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Comment: Not this again... (Score 1) 755 755

Logic can't explain intuition, and intuition can't explain logic. They're two different ways of looking at reality, and each is perfectly valid in its own way, and they happily coexist within each of us.
For "science" (that is, a logical, rational approach) to try to explain "God" (a matter of faith, intuition, or myth, depending on your point of view) makes about as much sense as describing a piece of music in terms of odors (I know, some music stinks). Most of us have no problem surfing between levels of consciousness, or realizing that it's silly to try to describe the effect of a piece of abstract art in terms of the chemical composition of the paints.
Be rational, be irrational, enjoy them both, but don't try to explain one in terms of the other.

Comment: Depends on the definition of 'is' (Score 1) 301 301

OK, if it's 'fully autonomous', then there is no 'driver', only 'passengers'. The 'driver' is, as they say, 'autonomous'. So this is really a semantic quibble about the meaning of 'fully autonomous'. Or 'fully'. Or 'or'.

In other news, would I be willing to be a passenger in such a vehicle? Depends on the definition of 'willing'.

Comment: easy solution (Score 1) 924 924

Just don't bother to go to movies. They're expensive, dumb, and annoying, with or without the foibles of your fellow movie fans.

The sound is louder, the previews are more irritating, and the movies are more mindless. This is fun? The occasional good flick can be viewed in comfort and privacy in your home theater (or other device) on your own terms.

Comment: This is the real deal (Score 1) 294 294

In digital audio, nothing can be louder than 0dB. So, if you're an ambitious engineer, and want your song to sound louder than the rest, but you still can't go above 0dB, you employ tricks to make your song apparently louder. These tricks include compression (reducing dynamic range), but more sophisticated versions like multi-band compression where different frequency ranges are compressed differently, or look-ahead limiters that sample audio ahead of the playback to limit more smoothly. However, compression reduces dynamic range, throwing away information and resolution, and lessens fidelity. So if I'm an engineer and want to make a recording that sounds really good, with a wide dynamic range, it's not gonna sound very loud on the radio or CD player next to the other guy's highly compressed song. That means that in order to satisfy my client and have a song that's sufficiently "loud," I've got to compress the crap out of it. Of course, since no song can go over 0dB, that "loudness" is a subjective thing. Until now, it was difficult to come up with a way to measure it, and therefore a way to control it. Bob Ludwig is a famous mastering engineer, and to hear that he's involved with this effort tells me it's the real deal. I own a small recording studio, and I have to deal with clients all the time that want their music louder. Maybe I'll finally have some good tools to say "This is as loud as it's gonna get."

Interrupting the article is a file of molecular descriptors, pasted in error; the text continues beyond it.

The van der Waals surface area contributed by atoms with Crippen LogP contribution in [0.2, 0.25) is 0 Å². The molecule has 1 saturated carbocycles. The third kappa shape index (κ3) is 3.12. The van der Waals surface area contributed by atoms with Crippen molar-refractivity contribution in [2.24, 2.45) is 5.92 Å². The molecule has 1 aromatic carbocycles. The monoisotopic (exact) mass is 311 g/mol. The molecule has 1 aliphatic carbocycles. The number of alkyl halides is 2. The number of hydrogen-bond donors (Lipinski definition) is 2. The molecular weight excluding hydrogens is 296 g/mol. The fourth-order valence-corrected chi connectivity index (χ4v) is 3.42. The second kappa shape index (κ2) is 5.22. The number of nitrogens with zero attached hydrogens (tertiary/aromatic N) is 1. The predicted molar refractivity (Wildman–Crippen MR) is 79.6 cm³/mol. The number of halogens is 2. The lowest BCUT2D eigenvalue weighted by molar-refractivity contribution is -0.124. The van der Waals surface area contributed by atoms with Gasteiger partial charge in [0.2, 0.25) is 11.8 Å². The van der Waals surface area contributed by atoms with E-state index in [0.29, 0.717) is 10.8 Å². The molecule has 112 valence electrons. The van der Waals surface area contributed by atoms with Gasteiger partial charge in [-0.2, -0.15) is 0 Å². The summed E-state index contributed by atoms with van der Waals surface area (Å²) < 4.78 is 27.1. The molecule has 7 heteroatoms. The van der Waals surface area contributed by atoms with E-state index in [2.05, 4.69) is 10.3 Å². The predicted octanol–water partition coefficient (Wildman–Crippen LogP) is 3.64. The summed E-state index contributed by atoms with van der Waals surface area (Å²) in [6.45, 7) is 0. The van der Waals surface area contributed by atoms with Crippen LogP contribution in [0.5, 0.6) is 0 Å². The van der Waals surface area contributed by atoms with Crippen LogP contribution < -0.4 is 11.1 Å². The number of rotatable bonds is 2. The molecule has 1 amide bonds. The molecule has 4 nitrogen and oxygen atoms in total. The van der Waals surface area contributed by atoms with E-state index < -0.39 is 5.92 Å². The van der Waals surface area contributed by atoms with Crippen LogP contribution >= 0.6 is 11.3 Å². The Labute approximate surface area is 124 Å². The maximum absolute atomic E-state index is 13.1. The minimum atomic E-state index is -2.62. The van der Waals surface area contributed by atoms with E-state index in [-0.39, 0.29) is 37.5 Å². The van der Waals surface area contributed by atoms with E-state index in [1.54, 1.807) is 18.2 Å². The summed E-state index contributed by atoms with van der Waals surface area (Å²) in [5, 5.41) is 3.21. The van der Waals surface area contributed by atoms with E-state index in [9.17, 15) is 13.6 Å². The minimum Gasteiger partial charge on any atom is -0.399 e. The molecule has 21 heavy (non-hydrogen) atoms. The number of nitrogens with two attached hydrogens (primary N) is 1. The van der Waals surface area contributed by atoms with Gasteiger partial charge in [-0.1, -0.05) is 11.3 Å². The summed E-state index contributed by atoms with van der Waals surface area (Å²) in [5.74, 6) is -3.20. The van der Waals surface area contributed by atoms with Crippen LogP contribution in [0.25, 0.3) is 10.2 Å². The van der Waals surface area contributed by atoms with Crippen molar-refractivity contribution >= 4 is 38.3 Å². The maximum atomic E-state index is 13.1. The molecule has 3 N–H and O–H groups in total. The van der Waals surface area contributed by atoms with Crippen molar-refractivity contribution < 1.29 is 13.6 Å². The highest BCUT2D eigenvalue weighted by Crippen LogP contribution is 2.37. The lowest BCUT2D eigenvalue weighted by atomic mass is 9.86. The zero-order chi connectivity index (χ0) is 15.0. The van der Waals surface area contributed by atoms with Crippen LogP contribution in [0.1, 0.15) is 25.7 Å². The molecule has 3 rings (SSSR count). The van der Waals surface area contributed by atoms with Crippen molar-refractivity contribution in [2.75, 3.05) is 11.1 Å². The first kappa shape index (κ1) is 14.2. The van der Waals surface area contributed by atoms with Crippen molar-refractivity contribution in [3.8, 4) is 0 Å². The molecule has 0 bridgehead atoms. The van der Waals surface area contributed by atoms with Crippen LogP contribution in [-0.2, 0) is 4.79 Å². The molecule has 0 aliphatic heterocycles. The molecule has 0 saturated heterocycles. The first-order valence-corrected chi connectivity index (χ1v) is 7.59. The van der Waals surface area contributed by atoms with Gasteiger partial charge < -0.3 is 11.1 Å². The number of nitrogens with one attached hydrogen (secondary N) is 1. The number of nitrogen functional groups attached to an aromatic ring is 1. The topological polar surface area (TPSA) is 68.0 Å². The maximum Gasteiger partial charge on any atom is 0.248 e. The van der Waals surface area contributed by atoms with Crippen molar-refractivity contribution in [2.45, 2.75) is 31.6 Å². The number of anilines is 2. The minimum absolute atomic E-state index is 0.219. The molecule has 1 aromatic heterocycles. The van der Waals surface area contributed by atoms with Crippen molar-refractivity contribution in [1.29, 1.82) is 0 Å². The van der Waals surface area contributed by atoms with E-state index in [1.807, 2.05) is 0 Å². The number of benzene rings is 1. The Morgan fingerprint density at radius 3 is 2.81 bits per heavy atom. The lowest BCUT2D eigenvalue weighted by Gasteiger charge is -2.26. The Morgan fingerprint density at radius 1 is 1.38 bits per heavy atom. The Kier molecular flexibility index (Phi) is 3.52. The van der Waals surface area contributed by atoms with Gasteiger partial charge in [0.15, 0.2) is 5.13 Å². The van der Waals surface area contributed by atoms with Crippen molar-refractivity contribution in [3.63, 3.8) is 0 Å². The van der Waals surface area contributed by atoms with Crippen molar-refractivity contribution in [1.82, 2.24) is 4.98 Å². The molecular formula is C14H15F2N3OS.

Comment: Prineville is like Mayberry but more so... (Score 1) 136 136

Back in the 70's, I lived in Bend, Oregon. I played in a country band (there wasn't hardly any other kind there), and we had a (very) funky gig in Prineville, highlighted by a scene I remember vividly still. An extremely large individual, dressed in flannel and overalls and looking and smelling thoroughly unwashed, came up to the stage and said, "Y'all know Home on the Range?" We tried to explain politely that it wasn't in our set list. After a little back and forth on the subject, he said, "Y'all play Home on the Range or I'm gonna come up there and mix it up a little." After a brief on-stage discussion we decided that the key of C was our best bet, and proceeded. That's gonna be some serious culture shock to a tiny rural bump on the map like that.
United Kingdom

Boy Builds Wall-Climbing Machine Using Recycled Vacuums 96 96

Joe McIntosh writes "Hibiki Kono just might be a boy genius. The 13-year-old decided he wanted to climb vertical surfaces like his hero, Spiderman. So, he used two 1,400-watt recycled vacuum cleaners and a little bit of elbow grease to make a machine that allows him to scale walls. Kono has been scaling the walls of his UK school and has told the media that he hopes his invention will help window washers eliminate clumsy ladders from their daily routine."

Happy Towel Day 122 122

An anonymous reader writes "While Douglas Adams continues his attempt to set a new record for the longest extended lunch break, geeks all over the universe pay tribute to the beloved author by celebrating the tenth edition of Towel Day. Towel Day is more alive than ever. This year Richard Dawkins, one of Adams' best friends, has tweeted a Towel Day reminder to his numerous followers. The CERN Bulletin has published an article on Towel Day. There has been TV coverage and there will be a radio interview. The Military Republic of the Deltan Imperium, a newly formed micronation, has recognized Towel Day as an official holiday. In Hungary several hundreds of hitchhiker fans want to have a picnic together in a park. And there's a concert, a free downloadable nerdrap album, a free game being released, the list goes on and on."

"Everyone is entitled to an *informed* opinion." -- Harlan Ellison